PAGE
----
manned the pinnace, and, equipped with various baskets of provisions,
set sail for a neighbouring island. Once clear of the Fleet we hoisted
the Jolly Roger, and, after a little persuasion from all hands, the
R.N.R. Lieutenant started on his long repertoire of sea songs, in the
choruses of which we all joined lustily, if not tunefully.

On reaching the spot selected for landing the anchor was let go, and we
veered the pinnace astern on her cable until we could leap ashore. As
soon as all the provisions had been taken out, those of the party who
rather fancied themselves in a culinary capacity retired to a sheltered
corner, and there set to work to build a fire as a preliminary to the
frying of "bangers" (sausages) and the scrambling of eggs. The rest of
us flopped down on the heather at the top of the cliffs and began to
smoke and talk. It was not long before some restless person suggested
bathing. "I say, what about a bathe? Who's coming for a swim?"

Some one else cautiously: "You go in first and tell us what it is like."

"No! I'm d——d if I'll go in unless some one comes with me."

"Well, I'll go if you will." Then the original proposer: "I don't know
if it will be worth it. It's beastly cold, I'll bet."

"There you are, backing out of it again! I've a jolly good mind to lead
the way myself now." ... And so on, until at last one brave spirit
takes the plunge, and most of the others follow suit.

The shirkers could not possibly resist the temptation to indulge in
some game at the expense of their fellows, so they formed themselves
into a society for "the prevention of bathers regaining their clothes"!
To this end they collected large piles of peat, and no sooner did the
unfortunate swimmers appear, scrambling naked and shining over the
rocks, than they were greeted by a spread salvo of dirt and earth!
Casting lurid reflections on the manners, characters, and antecedents
of their assailants, they fled to cover. From above came the challenge:
"Out of your dugouts and over the top, or we'll storm the Hindenburg
line!" and another salvo of peat burst in and about the funk-holes,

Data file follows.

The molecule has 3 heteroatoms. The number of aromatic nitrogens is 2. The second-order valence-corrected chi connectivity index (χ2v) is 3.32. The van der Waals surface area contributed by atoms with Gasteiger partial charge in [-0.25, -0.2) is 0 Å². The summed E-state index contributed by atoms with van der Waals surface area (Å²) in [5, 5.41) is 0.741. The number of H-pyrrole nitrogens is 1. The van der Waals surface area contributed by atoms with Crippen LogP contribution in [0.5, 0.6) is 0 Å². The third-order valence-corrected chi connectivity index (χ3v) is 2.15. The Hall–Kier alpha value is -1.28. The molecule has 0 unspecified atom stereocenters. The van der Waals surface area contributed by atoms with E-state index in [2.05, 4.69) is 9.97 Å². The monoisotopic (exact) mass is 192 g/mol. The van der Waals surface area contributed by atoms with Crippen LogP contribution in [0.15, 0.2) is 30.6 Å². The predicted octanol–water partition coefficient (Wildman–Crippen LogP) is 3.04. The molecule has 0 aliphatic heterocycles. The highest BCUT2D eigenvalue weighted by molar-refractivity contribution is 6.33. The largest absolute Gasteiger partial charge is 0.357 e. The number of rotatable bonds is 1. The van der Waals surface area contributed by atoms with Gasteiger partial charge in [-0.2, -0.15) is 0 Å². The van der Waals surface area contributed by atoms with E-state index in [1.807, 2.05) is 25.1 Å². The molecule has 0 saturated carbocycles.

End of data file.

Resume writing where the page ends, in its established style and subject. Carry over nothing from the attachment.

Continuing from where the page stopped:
driving the bathers once more into the open ... Braving a withering
fire they scaled the cliffs, only to be promptly chased all over the
island in their birthday suits!

Fortunately there were no inhabitants to be scandalized by this
spectacle of "British Naval Officers at Play!" The amusement was only
brought to an end by cries of "Tea ready!" from the cooks. Then the
bathers were allowed to resume their garments and soon all were doing
full justice to the good fare provided.

The menu consisted of sausages, scrambled eggs, potted meats, tinned
crab, sardines, oranges, chocolate biscuits, and anything else
indigestible that you can think of.... After a brief interval allowed
for assimilation, trench warfare was instituted and a furious combat
raged up and down the island until both sides were utterly exhausted.

At 6 P.M., pleasantly tired, and very dirty, we all embarked, weighed
anchor to the strains of "Blow the Man down," and still singing set
sail for the ship, and drew alongside to the tune of "When you come to
the End of a Perfect Day," which seemed to us singularly appropriate.

At 9 o'clock the next morning we embarked in the picket-boat and
proceeded to H.M.S. ——, on which ship the seamanship oral exam.
was to be held. As soon as we got aboard we were taken down to the
school place, and there told to wait until summoned. The only seating
accommodation consisted of two hard wooden benches, and some of the